Chicago Blackhawks star Patrick Kane was greeted with loud cheers Friday in his first public appearance with the Stanley Cup champions since he became the subject of a sexual assault investigation.
Kane reported for the start of training camp at Notre Dame, and the All-Star forward got a warm reception when he joined "Team B" for the first of two scrimmages. There was another loud roar from the crowd of about 4,000 at Compton Family Ice Arena when he was recognized over the public address system for the secondary assist on the first goal.
"That's a pretty cool reaction, especially given the circumstances," Kane said. "I didn't really know what to expect, but you know, it's one of those things where you're going on the ice, you don't know what's going to happen and to hear that reaction from the crowd, definitely gave me chills. So it was an exciting moment."
Kane is accused of assaulting a woman in her 20s in August at his off-season home outside Buffalo, New York, a person familiar with the investigation has told The Associated Press on condition of anonymity because police have not revealed details of the case. No charges have been filed, and Kane said Thursday he has done nothing wrong.
Kane couldn't remember the last time he skated and said he felt a little rusty. But his fitness level seemed to be right in line with the rest of the Blackhawks after the long break, and he showed off his world-class skills at several different points.
"Same old, he makes it look easy," captain Jonathan Toews said. "I think a lot of guys are struggling, like I said, to shake that rust off and get things going, and he just goes out there and plays the game and things are going smooth for him, so it's good to see that."
It was a much different picture than the awkward news conference on Thursday when Kane was pressed on the decision to come to camp despite the ongoing investigation. He also was asked if he had embarrassed the organization and if he planned to stop drinking, and he mostly stuck to the same answer — declaring his appreciation for the question, and then declining to comment due to his respect for the legal process.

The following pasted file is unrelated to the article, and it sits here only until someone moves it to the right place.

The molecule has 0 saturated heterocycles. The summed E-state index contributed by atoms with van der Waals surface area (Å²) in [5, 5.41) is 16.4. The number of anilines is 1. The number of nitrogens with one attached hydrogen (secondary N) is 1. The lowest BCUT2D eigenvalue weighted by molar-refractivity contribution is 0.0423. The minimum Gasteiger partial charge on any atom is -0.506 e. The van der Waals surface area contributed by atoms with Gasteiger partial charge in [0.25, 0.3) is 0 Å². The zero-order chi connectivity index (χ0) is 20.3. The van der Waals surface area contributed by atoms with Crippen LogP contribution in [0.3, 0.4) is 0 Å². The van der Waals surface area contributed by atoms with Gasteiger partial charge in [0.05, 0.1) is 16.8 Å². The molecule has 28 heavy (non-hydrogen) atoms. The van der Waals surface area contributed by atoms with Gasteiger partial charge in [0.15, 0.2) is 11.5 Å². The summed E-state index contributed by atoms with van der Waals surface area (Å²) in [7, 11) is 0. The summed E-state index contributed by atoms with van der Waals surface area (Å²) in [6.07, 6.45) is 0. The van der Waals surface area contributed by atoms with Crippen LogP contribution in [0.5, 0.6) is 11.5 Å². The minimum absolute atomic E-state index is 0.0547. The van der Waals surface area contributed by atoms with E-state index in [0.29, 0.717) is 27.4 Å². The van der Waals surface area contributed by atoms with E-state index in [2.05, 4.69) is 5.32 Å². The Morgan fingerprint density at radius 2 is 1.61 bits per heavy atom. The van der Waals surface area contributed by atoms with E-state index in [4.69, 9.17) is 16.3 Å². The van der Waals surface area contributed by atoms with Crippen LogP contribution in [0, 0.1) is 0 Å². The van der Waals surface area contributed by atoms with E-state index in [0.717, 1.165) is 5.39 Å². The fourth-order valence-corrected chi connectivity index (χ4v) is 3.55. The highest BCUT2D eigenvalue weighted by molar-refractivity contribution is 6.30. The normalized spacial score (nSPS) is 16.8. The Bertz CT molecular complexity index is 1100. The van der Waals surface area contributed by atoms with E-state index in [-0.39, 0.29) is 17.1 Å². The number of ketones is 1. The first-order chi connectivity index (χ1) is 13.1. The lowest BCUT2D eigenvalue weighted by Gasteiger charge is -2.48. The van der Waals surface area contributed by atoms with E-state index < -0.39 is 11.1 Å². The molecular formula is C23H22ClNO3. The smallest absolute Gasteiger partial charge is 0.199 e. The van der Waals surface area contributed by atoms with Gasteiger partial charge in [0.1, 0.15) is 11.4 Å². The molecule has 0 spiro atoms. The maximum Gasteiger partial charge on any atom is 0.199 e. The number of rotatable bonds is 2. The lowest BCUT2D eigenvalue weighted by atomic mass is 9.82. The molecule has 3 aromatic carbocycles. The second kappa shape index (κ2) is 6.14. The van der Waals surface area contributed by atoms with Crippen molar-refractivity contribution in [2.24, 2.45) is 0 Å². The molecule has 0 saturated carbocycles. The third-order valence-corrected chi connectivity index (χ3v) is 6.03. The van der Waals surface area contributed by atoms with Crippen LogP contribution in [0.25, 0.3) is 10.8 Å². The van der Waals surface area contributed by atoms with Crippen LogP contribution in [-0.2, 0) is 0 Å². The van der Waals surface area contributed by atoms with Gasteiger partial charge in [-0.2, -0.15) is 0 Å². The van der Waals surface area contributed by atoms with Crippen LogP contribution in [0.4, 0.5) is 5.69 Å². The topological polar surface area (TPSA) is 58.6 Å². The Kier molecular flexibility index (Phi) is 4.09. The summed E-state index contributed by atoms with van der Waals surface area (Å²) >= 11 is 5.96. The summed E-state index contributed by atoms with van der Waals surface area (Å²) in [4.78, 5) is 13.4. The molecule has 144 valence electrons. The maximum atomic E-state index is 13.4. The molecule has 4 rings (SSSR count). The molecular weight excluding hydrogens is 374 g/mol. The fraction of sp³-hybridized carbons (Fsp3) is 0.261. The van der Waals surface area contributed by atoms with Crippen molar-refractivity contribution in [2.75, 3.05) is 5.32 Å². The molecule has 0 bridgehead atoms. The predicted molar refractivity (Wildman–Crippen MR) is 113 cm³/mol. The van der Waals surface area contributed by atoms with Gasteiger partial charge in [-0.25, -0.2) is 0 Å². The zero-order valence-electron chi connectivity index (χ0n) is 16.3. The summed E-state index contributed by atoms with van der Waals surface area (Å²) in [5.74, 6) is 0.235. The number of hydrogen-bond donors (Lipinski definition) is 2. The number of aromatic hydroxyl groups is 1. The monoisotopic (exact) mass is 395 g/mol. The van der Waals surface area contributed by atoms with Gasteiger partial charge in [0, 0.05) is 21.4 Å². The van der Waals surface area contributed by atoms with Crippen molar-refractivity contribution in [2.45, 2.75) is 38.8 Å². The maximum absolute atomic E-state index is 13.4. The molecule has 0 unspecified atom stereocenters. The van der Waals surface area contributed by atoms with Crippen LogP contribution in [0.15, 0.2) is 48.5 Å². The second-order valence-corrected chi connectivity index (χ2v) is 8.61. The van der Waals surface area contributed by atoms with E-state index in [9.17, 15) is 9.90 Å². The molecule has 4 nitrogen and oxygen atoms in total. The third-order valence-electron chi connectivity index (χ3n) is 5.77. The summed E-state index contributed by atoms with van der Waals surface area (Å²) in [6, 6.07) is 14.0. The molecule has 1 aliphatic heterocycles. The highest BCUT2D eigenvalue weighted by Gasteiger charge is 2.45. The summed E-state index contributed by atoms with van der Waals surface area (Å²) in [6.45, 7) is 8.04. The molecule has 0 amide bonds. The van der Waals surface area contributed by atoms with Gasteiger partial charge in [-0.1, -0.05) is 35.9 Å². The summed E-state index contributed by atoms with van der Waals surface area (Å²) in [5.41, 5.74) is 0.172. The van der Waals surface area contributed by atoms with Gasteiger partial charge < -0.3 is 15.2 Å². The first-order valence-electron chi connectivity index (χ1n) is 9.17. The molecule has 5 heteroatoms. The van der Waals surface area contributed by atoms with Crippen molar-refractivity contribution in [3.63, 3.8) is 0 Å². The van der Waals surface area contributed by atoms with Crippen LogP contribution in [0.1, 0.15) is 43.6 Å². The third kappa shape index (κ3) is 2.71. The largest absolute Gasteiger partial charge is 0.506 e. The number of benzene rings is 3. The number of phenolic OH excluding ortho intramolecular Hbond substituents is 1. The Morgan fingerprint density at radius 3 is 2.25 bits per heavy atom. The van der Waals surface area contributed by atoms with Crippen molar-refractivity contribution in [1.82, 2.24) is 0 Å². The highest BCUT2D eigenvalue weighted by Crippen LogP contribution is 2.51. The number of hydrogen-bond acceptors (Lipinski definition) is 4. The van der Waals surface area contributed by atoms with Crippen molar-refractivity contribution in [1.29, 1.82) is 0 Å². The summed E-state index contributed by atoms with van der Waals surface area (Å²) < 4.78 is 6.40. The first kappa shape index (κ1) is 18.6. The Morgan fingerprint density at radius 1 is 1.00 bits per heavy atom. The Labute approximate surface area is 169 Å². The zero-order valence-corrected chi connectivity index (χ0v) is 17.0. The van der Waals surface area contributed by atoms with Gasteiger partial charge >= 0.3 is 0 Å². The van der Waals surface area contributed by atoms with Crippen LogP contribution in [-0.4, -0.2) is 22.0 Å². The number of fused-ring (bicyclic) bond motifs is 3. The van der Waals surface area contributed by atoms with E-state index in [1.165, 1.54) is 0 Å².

"I think I'm in a situation where I'm obviously confident in myself and confident about what's going on, and, you know, I think you guys understand I can't really talk about certain things and that's just the way it is," Kane said after the first day of camp.
"That's just the way it has to be right now with the legal situation going on and the legal process," he said. "I can't say anything. I know you guys probably aren't too happy about it, but at the same time, I think you understand the situation that's going on. I can't really say too much about it."
Kane, who turns 27 in November, led Chicago with 11 goals and 23 points in the playoffs last year, helping the Blackhawks to their third Stanley Cup title in six seasons. He was a top contender for his first NHL MVP award before breaking his collarbone in February.
The play of the No. 1 overall pick in the 2007 draft has never been an issue, though his off-the-ice problems included an altercation with a cab driver in Buffalo in the summer of 2009.
The $84 million, eight-year contract extension that Kane signed last summer kicks in for this season, contributing to the departure of several key players from last year's team. He may be more important than ever to the Blackhawks' success, and fellow forward Bryan Bickell said he seems the same as he was at the end of last season.
"It doesn't look like any of it has affected him," Bickell said. "He feels comfortable and when he left he was a happy Patrick Kane from when he left is what he is now."